OBJECTIVE To explore the effect of pantoprazole and somatostatin combined with thrombin in the treatment of non-esophagogastric varicosity upper gastrointestinal bleeding (UGB) as well as its influence on serum hs-CRP and coagulation function. METHODS From June 2016 to May 2018, patients with upper gastrointestinal hemorrhage due to non-esophagogastric varices in our hospital were selected as research subjects. After screening, they were randomly divided into the combined group (57 cases) and the control group (57 cases). After the two groups are treated, the therapeutic effect was observed. The two groups of patients were followed up for 6 consecutive months, and the data were statistically analyzed. RESULTS It was found that there wass no significant difference between the two groups in gender, age, amount of bleeding, and etiology (P > 0.05). It was found that the immediate hemostasis rate and the hemostasis rate within 24 hours in the combined group were distinctly higher compared to the control group. The difference has statistical significance (P < 0.05). The total effective rate of the combined group was distinctly higher compared to the control group (P < 0.05). By comparing the expression levels of hs-CRP and IL-6 protein in the serum of the two groups before and after treatment, it was found that there was no significant difference in the expression levels of hs-CRP and IL-6 protein before treatment. However, after treatment, it was found that the levels of hs-CRP and IL-6 protein in the combined group were distinctly lower compared to the control group (P < 0.05). By analyzing adverse reactions, it was found that the combined group had distinctly lower adverse reactions compared to the control group (P < 0.05). CONCLUSION This work provides an experimental basis for the diagnosis and treatment of non-esophagogastric varicose UGB in the clinic.
Efficacy of Hemospray (TC-325) in the Treatment of Gastrointestinal Bleeding: An Updated Systematic Review and Meta-analysis
Journal of clinical gastroenterology. 2021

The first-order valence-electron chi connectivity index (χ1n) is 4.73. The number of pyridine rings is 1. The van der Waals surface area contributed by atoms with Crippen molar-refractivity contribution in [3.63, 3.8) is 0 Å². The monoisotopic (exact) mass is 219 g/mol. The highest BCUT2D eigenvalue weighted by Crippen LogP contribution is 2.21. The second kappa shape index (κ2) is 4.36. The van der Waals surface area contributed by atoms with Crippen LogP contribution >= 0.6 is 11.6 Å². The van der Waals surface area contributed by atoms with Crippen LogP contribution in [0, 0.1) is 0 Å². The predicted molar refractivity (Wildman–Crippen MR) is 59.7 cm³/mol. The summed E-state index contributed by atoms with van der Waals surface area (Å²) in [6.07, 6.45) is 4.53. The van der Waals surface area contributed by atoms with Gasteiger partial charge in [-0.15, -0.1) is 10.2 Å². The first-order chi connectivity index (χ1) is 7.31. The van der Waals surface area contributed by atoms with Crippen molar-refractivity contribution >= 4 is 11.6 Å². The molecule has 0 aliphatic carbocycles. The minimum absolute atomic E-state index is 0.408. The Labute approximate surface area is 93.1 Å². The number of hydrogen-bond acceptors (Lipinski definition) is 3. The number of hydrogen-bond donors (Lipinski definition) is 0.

BACKGROUND Hemospray (TC-325) is now approved for use in gastrointestinal bleeding. Data regarding their use pattern, efficacy, complications, and impact on clinical outcomes is limited. METHODS Electronic search from relevant databases was conducted up to January 2019. Etiologies, therapy characteristics, hemostasis rates, rebleed rates, additional procedures, complications and mortality rates were extracted and pooled. RESULTS Twenty-seven articles were included for analysis (n=1916). Pooled hemostasis was 94.5%. Pooled rebleed rate within 3 days was 9.9%, and within 30 days 17.6%. Pooled repeat Hemospray use was 13.6%. Radiology guided embolization was required with rate of 3.3% and surgery at rate of 4.7%. Rate of adverse events directly attributable to Hemospray was 0.7%. 30-day mortality was 11.8%. Comparison of conventional endoscopic therapy to Hemospray augmented therapy demonstrated that Hemospray therapy had increased immediate hemostasis [odds ratio (OR) 4.40]. There was no difference in rate of rebleeding at 8 days (OR 0.52) or overall mortality at 30 days (OR 0.53). Benign nonvariceal bleeds, malignant bleeds, and postprocedural bleeds had similar rates of hemostasis but rebleed rate at 30 days was less for postprocedural bleeding. CONCLUSIONS The addition of Hemospray to conventional therapy appears to increase immediate hemostasis but does not decrease rebleeding or mortality. As such, the use of Hemospray will likely be limited to clinical situations requiring urgent, but temporary, hemostasis to bridge to more definitive therapy.